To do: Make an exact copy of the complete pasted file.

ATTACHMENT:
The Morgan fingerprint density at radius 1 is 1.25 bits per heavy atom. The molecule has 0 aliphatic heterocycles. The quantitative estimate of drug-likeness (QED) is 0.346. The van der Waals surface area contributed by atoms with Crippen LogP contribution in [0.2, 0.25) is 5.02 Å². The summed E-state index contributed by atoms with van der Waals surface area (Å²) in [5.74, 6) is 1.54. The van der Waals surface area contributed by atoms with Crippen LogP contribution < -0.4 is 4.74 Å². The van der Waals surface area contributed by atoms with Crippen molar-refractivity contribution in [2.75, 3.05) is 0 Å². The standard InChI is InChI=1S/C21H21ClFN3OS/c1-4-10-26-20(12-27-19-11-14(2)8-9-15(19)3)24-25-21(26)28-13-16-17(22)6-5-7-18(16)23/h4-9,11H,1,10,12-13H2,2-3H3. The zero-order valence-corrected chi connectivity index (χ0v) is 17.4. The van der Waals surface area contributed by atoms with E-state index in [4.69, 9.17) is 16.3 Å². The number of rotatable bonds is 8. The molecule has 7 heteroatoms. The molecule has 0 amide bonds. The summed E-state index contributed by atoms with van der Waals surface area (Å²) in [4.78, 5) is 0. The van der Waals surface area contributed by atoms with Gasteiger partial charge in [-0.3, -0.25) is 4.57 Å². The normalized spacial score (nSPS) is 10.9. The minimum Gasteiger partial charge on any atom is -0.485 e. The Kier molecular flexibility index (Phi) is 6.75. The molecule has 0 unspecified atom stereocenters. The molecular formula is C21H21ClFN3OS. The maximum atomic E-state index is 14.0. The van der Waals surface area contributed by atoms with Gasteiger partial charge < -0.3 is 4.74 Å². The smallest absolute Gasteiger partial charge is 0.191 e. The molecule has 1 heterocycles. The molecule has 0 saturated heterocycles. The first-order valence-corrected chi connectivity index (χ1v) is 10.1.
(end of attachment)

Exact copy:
The Morgan fingerprint density at radius 1 is 1.25 bits per heavy atom. The molecule has 0 aliphatic heterocycles. The quantitative estimate of drug-likeness (QED) is 0.346. The van der Waals surface area contributed by atoms with Crippen LogP contribution in [0.2, 0.25) is 5.02 Å². The summed E-state index contributed by atoms with van der Waals surface area (Å²) in [5.74, 6) is 1.54. The van der Waals surface area contributed by atoms with Crippen LogP contribution < -0.4 is 4.74 Å². The van der Waals surface area contributed by atoms with Crippen molar-refractivity contribution in [2.75, 3.05) is 0 Å². The standard InChI is InChI=1S/C21H21ClFN3OS/c1-4-10-26-20(12-27-19-11-14(2)8-9-15(19)3)24-25-21(26)28-13-16-17(22)6-5-7-18(16)23/h4-9,11H,1,10,12-13H2,2-3H3. The zero-order valence-corrected chi connectivity index (χ0v) is 17.4. The van der Waals surface area contributed by atoms with E-state index in [4.69, 9.17) is 16.3 Å². The number of rotatable bonds is 8. The molecule has 7 heteroatoms. The molecule has 0 amide bonds. The summed E-state index contributed by atoms with van der Waals surface area (Å²) in [4.78, 5) is 0. The van der Waals surface area contributed by atoms with Gasteiger partial charge in [-0.3, -0.25) is 4.57 Å². The normalized spacial score (nSPS) is 10.9. The minimum Gasteiger partial charge on any atom is -0.485 e. The Kier molecular flexibility index (Phi) is 6.75. The molecule has 0 unspecified atom stereocenters. The molecular formula is C21H21ClFN3OS. The maximum atomic E-state index is 14.0. The van der Waals surface area contributed by atoms with Gasteiger partial charge < -0.3 is 4.74 Å². The smallest absolute Gasteiger partial charge is 0.191 e. The molecule has 1 heterocycles. The molecule has 0 saturated heterocycles. The first-order valence-corrected chi connectivity index (χ1v) is 10.1.